- Finally I guess I should mention a couple of the distractions. While there was only limited SmartBoard presence this year, thank goodness, I guess we have to accept that virtual reality and augmented reality will become a feature of exhibitions in coming years. I’m sure they make for fantastic gaming experiences, and have highly beneficial applications in areas of science and medicine, but you’ll be hard-pressed to convince me VR/AR should be a priority in our schools right at the moment. I would have hoped we learnt from the lessons of Second Life, which I remember so dearly from ISTE events of 5 years ago, and while I know it isn’t as sexy as wearing funny glasses, can we please stay focused on the things that really matter and stop looking for the Next Big Thing?
(And while I know that we do want some light heartedness across a 3 day conference, I would have thought that the conference committee would have wanted the opening keynote to be more about provocation and inspiration, rather than simple entertainment. If I want a warm bath, I’ll have it in my hotel thank you; when I’m at a global conference I expect a cold shower, a few shivers and even a wakeup call to get me going for the rest of the event.)
However, for all that I saw over 3 days, the overwhelming observation I would make is that much of what this event, BETT in the UK and many other similar conferences are about is endorsing existing practice. It’s about using computers to allow kids to do things they have always done, and it’s therefore largely about a “transformation” of medium rather than practice.
Now at one level maybe this is understandable at an event such as ISTE as it yearns to be palatable and unthreatening to the vast majority of educators, and of course must be cognisant of the commercial realities. Why would event organisers want to make attendees uncomfortable or be provocative when their business model is so dependent on large numbers through the doors of the associated exhibition? So the reality is that events such as ISTE and BETT are not places to celebrate interesting things kids and teachers are now doing with computers; its a mardi gras of technology that showcases better ways to cover existing curriculum and content.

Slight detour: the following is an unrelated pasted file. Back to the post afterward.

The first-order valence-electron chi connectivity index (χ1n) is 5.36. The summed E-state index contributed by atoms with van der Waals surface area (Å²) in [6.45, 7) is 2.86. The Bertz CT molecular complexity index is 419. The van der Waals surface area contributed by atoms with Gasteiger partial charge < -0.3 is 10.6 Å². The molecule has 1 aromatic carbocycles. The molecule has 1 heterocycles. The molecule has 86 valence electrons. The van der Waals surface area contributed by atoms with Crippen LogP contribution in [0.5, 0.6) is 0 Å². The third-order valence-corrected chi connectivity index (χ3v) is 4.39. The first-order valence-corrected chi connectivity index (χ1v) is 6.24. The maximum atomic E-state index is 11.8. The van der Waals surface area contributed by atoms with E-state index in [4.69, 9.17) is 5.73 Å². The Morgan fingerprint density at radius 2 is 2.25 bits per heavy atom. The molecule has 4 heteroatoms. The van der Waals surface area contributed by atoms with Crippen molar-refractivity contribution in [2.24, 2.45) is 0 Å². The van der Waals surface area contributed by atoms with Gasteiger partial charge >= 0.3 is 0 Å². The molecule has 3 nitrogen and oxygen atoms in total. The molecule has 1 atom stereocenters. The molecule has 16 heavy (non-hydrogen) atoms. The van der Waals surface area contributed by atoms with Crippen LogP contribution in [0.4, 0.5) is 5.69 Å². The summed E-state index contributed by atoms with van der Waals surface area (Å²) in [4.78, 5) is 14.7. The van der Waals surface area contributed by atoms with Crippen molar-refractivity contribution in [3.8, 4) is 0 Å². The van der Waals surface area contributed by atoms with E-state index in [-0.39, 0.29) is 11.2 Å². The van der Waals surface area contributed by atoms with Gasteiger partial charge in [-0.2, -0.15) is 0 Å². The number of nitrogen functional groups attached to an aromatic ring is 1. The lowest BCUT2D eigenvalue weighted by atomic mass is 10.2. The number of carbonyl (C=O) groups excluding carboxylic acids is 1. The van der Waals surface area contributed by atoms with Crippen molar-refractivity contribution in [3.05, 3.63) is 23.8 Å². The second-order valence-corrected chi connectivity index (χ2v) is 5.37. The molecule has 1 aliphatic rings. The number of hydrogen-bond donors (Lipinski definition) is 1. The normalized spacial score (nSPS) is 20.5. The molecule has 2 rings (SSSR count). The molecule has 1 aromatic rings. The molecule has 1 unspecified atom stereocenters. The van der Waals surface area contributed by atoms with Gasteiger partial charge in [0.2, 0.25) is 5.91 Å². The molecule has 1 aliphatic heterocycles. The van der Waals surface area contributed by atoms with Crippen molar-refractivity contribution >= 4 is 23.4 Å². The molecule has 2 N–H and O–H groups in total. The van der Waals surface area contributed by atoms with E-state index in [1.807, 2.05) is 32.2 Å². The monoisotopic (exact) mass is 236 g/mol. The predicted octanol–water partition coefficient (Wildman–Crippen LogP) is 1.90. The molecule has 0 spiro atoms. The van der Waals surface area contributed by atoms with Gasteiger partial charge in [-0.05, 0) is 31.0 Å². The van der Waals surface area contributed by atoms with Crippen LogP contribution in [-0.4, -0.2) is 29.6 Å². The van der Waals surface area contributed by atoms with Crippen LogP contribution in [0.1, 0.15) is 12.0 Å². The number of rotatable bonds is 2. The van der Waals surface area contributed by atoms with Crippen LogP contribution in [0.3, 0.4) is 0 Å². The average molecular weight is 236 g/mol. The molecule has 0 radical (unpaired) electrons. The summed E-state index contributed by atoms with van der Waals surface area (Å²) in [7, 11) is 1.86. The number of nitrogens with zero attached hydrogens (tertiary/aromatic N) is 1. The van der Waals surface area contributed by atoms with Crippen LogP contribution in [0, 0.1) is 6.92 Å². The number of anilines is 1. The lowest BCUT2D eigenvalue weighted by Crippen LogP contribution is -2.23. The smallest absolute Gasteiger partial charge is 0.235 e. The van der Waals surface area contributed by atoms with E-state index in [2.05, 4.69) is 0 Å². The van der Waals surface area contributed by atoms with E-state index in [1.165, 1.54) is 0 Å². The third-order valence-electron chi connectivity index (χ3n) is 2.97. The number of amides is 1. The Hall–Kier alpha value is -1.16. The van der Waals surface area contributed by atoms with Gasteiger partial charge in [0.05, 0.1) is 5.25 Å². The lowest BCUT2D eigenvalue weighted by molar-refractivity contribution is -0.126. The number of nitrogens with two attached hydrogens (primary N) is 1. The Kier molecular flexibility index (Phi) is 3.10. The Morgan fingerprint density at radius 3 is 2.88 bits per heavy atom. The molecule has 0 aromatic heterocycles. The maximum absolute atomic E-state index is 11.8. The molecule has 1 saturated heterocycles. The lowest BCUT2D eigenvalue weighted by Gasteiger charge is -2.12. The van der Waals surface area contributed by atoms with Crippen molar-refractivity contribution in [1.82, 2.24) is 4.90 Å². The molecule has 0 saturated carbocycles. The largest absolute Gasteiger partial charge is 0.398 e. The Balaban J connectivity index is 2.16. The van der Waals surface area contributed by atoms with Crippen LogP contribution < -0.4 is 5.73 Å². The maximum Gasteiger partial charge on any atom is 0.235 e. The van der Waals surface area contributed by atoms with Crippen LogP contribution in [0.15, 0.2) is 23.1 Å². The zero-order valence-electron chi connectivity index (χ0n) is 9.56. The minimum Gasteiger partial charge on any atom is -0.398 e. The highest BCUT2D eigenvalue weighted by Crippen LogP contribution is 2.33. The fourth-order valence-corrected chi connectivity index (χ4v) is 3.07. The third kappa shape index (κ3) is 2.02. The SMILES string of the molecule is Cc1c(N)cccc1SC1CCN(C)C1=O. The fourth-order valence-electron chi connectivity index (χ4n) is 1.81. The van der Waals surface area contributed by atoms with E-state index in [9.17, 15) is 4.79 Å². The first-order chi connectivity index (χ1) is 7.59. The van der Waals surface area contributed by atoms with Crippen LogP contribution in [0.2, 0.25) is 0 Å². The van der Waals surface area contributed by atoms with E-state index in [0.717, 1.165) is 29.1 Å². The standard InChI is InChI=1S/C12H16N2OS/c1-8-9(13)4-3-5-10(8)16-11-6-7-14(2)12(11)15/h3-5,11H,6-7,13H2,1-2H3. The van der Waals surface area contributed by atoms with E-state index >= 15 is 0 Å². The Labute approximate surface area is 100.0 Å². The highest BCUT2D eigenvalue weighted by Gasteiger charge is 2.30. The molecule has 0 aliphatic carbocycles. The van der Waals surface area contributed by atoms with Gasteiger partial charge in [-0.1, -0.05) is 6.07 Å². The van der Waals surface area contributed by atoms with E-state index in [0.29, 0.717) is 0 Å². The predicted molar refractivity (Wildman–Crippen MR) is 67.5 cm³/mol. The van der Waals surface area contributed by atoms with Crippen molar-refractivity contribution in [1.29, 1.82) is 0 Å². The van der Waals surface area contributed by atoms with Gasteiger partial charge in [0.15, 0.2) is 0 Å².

But is that all there is?
Is that really what all this energy and money and exhortation about disruption and digitalization is all about? Or is there more that we should be seeking?
I think we have now reached a time when many are starting to now see over the horizon to beyond the scope of existing practice to a new, different place where we have not been before. Not to new technologies but rather new pedagogies which emerge when we let go of the legacy lens through which we have always seen classroom practice. It’s about breaking out of the assumptions that have guided our notion of how school should be, and allowing ourselves to look at the possibilities through a new, different, digitally rich lens…and I think more people are becoming more curious about what is now possible.
The beginnings of this was very evident at the recent conference and across the globe there is now a growing conversation that is asking for more. There’s a movement that is starting to build momentum, and it’s a movement of ideas around modern learning.
It’s a movement that knows that we should be expecting more; that we must allow our students to extend their learning opportunities far far beyond what has previously been possible in in the non-digital world of the past, and breakthrough the barriers of legacy curriculum compliance with the support of visionary changeleaders.
These ideas are contagious; and it’s only the beginning.
As a changeleader we’d love to hear more about what you’re doing; I hope you can share your stories on our global community on facebook today.